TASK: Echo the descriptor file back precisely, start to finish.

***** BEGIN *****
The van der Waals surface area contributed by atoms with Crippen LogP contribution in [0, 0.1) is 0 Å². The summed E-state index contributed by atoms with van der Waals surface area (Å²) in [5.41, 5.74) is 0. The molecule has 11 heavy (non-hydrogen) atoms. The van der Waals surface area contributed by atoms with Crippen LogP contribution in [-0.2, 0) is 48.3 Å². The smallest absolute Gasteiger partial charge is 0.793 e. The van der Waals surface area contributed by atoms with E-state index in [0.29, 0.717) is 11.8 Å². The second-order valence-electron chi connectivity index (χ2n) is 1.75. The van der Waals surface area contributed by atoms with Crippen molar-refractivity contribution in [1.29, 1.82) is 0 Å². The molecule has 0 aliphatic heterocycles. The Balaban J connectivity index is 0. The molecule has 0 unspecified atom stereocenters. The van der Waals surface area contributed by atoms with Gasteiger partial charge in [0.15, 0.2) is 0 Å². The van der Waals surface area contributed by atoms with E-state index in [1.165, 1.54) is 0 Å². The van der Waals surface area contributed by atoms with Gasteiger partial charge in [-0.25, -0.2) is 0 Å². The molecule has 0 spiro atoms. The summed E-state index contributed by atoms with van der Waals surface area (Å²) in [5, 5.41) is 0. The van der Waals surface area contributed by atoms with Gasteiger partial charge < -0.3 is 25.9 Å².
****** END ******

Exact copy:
The van der Waals surface area contributed by atoms with Crippen LogP contribution in [0, 0.1) is 0 Å². The summed E-state index contributed by atoms with van der Waals surface area (Å²) in [5.41, 5.74) is 0. The molecule has 11 heavy (non-hydrogen) atoms. The van der Waals surface area contributed by atoms with Crippen LogP contribution in [-0.2, 0) is 48.3 Å². The smallest absolute Gasteiger partial charge is 0.793 e. The van der Waals surface area contributed by atoms with E-state index in [0.29, 0.717) is 11.8 Å². The second-order valence-electron chi connectivity index (χ2n) is 1.75. The van der Waals surface area contributed by atoms with Crippen molar-refractivity contribution in [1.29, 1.82) is 0 Å². The molecule has 0 aliphatic heterocycles. The Balaban J connectivity index is 0. The molecule has 0 unspecified atom stereocenters. The van der Waals surface area contributed by atoms with Gasteiger partial charge in [0.15, 0.2) is 0 Å². The van der Waals surface area contributed by atoms with E-state index in [1.165, 1.54) is 0 Å². The van der Waals surface area contributed by atoms with Gasteiger partial charge in [-0.25, -0.2) is 0 Å². The molecule has 0 spiro atoms. The summed E-state index contributed by atoms with van der Waals surface area (Å²) in [5, 5.41) is 0. The van der Waals surface area contributed by atoms with Gasteiger partial charge < -0.3 is 25.9 Å².